On December 1st, 2019, I received Jukai from my Zen Teacher, Bobbi "Inryu" Ponce-Barger. What this means is that I have committed to following sixteen precepts (moral guidelines), and that I am now considered a lay monk in the Soto school of Zen. Below is a picture of me, my teacher, and my fellow student Robert. I'm the tall, skinny, bald white guy with glasses and beard stubble. We had another fellow student (Chris) who was supposed to receive Jukai with us. Unfortunately Chris was in the hospital that morning. Thankfully Chris is better now, and a few weeks after this picture was taken, Inryu held another ceremony for Chris.
The sixteen precepts I vowed to follow come in three groups: the Three Refuges, the Three Pure Precepts, and the Ten Grave Precepts.
The Three Refuges
The Three Refuges are:
- I take refuge in the Buddha.
- I take refuge in the Dharma.
- I take refuge in the Sangha.
Dogen (the founder of the Japanese school of Soto Zen) describes taking refuge as submitting to and depending on. The Dharma is the teachings of the Buddha, and the Sangha is the Buddhist community.
The Three Pure Precepts
The Three Pure Precepts are:
- I vow to refrain from harmful actions.
- I vow to embrace and sustain right actions.
- I vow to live and be lived for all beings.
These are sort of overview precepts, whereas the grave precepts get into more detail. The first two are often translated as "Don't do evil" and "Do good."
The Ten Grave Precepts
The Ten Grave Precepts are:
- I vow not to kill.
- I vow not to take what is not given.
- I vow not to abuse sexuality.
- I vow not to lie.
- I vow not to intoxicate the body or mind of self or others.
- I vow not to slander.
- I vow not to praise myself above others.
- I vow not to be spiritually or materially avaricious.
- I vow not to harbor ill will.
- I vow not to disparage the Three Treasures.
The Three Treasures are the Buddha, the Dharma, and the Sangha (the three things I took refuge in).
Traditionally, there's lay people and monks. Monks live in monasteries and meditate a lot, while lay people live out in the world and have jobs. A lay monk is kind of in between: a lay person who still lives out in the world, but has put more commitment into their practice.
Lay monk's also get dharma names, like my teacher Bobbi's dharma name of Inryu. Your dharma name is chosen by your teacher. My full dharma name is Kansenban Myogetsu, which means Ten-Thousand-Rivers Wondrous-Moon. The Ten-Thousand-Rivers part is because I am very analytical, and taken in ten thousand rivers worth of information and distill it to a useful cup of tea. I like this, because I used to have a program at work called Firehose, as in "drinking from the fire hose." The Wondrous-Moon part is for my creativity, as evidenced by my poetry. I haven't actually been writing poetry for a while, but I do hope to get the creative juices flowing again with drawing and photography in the near future.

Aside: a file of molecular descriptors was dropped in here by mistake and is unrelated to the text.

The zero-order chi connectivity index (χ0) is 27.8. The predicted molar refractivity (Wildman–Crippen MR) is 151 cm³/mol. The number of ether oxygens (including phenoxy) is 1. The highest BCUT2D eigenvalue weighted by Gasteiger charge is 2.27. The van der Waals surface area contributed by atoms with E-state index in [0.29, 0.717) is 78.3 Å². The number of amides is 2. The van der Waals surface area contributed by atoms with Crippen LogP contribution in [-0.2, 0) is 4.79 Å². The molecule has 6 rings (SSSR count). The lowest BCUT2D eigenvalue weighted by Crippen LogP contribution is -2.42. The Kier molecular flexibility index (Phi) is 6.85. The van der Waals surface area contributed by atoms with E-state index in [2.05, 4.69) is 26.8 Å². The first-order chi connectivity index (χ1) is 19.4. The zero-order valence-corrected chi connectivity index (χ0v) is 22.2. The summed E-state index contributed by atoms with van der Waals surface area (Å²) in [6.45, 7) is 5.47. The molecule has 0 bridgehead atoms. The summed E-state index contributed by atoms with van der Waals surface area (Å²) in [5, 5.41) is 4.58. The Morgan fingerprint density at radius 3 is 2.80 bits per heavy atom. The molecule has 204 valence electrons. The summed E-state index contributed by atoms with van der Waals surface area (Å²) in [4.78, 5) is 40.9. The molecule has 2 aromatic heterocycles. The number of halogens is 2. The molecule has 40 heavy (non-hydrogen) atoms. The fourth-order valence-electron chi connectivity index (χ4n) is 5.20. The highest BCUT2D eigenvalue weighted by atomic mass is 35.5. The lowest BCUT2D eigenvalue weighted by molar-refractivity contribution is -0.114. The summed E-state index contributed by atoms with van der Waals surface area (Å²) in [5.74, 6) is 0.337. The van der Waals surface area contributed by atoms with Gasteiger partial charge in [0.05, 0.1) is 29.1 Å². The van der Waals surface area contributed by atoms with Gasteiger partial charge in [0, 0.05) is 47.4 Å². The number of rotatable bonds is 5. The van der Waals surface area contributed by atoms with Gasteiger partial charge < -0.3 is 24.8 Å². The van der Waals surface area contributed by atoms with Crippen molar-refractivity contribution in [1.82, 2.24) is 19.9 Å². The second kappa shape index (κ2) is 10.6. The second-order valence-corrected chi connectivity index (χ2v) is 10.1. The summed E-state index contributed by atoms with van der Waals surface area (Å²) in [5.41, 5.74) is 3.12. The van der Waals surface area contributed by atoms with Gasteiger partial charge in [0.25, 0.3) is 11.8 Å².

Normally, you don't go by your full dharma name within the sangha. Inryu is just part of my teacher's full dharma name, ShinChi Inryu (Body Wisdom Hidden Dragon). I have decided to be called "Moon" as my short dharma name.
How I Got There
First you have to sew your own rakusu, which is the blue bib-like garment that Robert and I are wearing in the above picture (see Learn to Sew for more details). It took me about two years to sew mine, I think it took Robert three. We're both on the slow side, as Chris took about a year to sew his.
In addition to that, after each sewing practice at the zendo, there would be a short discussion about the precepts. These were mainly people bringing up moral quandaries in their lives, and the group discussing what we thought the precepts had to say about that situation.
The teacher also needed to feel that you had a commitment to the practice. This is not strictly defined. At one time she said she wanted at least a five day retreat with each person, but I never did a five day retreat with her (or anyone else so far). But through talking with me and practicing with me, she had confidence that I was committed to the practice.
Some people were really excited about receiving Jukai, or the ceremony, or something. I wasn't really excited. For me it is really about the precepts, and the commitment to following them. And ever since I started working on my rakusu, I've been doing my best to follow those precepts. I was already committed, I just hadn't formally said so. And it's not like I don't think the others people working on rakusus with me weren't committed to the precepts. It was clear from the discussions that we had about the sewing practice that they were. So when I got up before them and made the commitment, I think they knew I was already committed.
I don't know. Maybe I'm missing something. And this isn't the first time I've been in a group of very emotional people and not felt anything. So maybe it's just something about me. But here I am, trying to do good, trying not to do evil, for all of you.